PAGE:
A stronger approach to avoid conflict may be to involve those that will most likely be impacted by your estate plan in the planning discussions. An estate mediator can help you with getting started on a process. They understand and know the type of issues that can become contentious. They can help implement a plan that family members can understand and accept while they are in a period of grief. The less surprise the better. So think about your plan first by considering who is most impacted when you die. Get the proper accounting and legal advice but make sure you take the time to discuss your plan with your family and involve them. You may just walk away feeling like you can control your final exit.
Planning for death is not easy to talk about and when it comes to parents and kids … well let’s just say that conversation is often left for the back burner. But in the US an informal group has decided to take on the difficult topic by setting up a “Death Café”. The thinking is that it might be easier to talk about planning for death in an informal setting. Anyone is invited to attend and it is an open forum.
Participants of the Death Café can be newcomers who are just trying to deal with estate planning matters or those who have attended before. Topics are picked by attendees and can vary from how to divide up your estate, to dealing with difficult family members to elderly parents. There is no real structure to the conversation but those who attend find it easier to approach difficult issues by knowing others in the room face the same challenges.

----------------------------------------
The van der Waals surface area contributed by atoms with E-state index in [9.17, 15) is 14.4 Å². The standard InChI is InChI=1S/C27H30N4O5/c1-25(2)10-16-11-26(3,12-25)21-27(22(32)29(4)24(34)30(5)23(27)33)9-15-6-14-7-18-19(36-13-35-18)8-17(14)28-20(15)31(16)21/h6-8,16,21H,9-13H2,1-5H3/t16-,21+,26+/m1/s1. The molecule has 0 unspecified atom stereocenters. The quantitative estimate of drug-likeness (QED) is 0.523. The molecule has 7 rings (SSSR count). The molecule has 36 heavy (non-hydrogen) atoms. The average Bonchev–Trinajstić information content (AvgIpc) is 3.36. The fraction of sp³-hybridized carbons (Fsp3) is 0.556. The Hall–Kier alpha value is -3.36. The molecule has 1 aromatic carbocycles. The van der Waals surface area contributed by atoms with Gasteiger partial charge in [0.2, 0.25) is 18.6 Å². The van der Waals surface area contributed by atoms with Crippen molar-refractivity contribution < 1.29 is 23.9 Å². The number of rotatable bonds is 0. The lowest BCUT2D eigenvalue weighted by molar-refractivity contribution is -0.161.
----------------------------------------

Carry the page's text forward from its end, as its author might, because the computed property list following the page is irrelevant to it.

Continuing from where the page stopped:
Some Death Café participants have been able to encourage family members to attend so that they too can raise issues. The informal setting helps provide a level of comfort to ask questions.
Aging and the issues that go along with it are not for the faint of heart. It is tough to think about downsizing and selling a family home and even more challenging to think about the fact that one day mom, dad or even you may be living in a long term care facility. But the reality is we all have to face these types issues.
Open communication is the best approach to estate planning issues but easier said than done. The Death Café looks like they are on to something allowing for open communication on any estate planning topic in an informal setting. It is definitely a fresh approach to a hard life issue.